Leah Hollingsworth listens to the performance of Chris Thile, Laura Kaminsky, Komitas, Giraudo, Mahler and Vrebalov at New York’s Crypt at the Church of the Intercession on 30 November 2023

Enterprising programming from Sybarite 5. Photo: Steven Pisano

Enterprising programming from Sybarite 5. Photo: Steven Pisano

Rhythmic energy was a driving force throughout Sybarite 5’s programme, presented by Death of Classical in the Crypt at the Church of the Intercession. I was immediately taken by the electricity of the interplay between second violin and viola in Chris Thile’s Movement and Location, the opening work. Yann’s Flight by Shawn Conley painted a sound picture of aerial movement, highlighted by unisons played with impressive clarity and precise intonation. Perhaps the ricochet of the violins and the arpeggiation of the viola detracted a bit from the melodic line in Radiohead’s Weird Fishes, but Laura Kaminsky’s Overflow (receiving its world premiere) suggested that beauty of sound – reflecting the world’s physical beauty – can exist within a harsh cultural moment, as expressed in aggressive chords and semiquavers.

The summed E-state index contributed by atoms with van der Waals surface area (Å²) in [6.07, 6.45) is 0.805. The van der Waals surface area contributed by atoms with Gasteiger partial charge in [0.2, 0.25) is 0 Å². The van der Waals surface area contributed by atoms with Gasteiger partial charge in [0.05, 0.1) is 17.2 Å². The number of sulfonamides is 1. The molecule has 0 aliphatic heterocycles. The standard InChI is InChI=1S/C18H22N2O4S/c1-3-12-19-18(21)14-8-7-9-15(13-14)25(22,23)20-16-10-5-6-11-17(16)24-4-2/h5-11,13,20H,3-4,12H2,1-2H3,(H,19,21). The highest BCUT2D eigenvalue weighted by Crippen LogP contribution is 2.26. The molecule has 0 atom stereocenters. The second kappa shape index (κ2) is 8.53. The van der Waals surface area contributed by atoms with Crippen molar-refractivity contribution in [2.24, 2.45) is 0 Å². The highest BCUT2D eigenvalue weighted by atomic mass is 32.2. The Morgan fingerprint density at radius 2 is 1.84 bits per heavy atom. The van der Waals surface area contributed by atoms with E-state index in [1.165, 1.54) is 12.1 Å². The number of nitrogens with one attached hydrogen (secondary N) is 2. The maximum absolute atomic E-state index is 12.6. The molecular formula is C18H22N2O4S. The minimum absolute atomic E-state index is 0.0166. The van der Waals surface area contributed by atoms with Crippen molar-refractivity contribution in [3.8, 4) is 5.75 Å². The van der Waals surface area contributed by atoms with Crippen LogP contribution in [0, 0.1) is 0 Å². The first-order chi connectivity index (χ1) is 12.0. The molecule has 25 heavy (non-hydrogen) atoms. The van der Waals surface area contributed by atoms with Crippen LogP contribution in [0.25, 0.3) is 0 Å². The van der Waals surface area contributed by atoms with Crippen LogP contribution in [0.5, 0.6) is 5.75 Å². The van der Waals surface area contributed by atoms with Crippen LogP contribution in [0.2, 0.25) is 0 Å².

Three of Komitas’s Armenian folksongs (arranged by Sybarite 5) followed, with the first especially soulful. Latin bassist and composer Pedro Giraudo’s Con un nudo en la garganta was also quite beautiful, marrying well rhythmic energy and melodic intent. Next came an arrangement of Mahler’s Adagietto from his Symphony no.5 and the grit in the ensemble sound made for a raw and very human approach to this profoundly moving work.

Serbian composer Aleksandra Vrebalov’s My Desert, My Rose concluded the programme and Sybarite 5’s rhythmic drive and passionate melodic lines brought this robust work to an intense climax and the unforgettable evening to a close. Presenter Andrew Ousley did it again: bringing extraordinary artists to an innovative setting and a highly appreciative audience.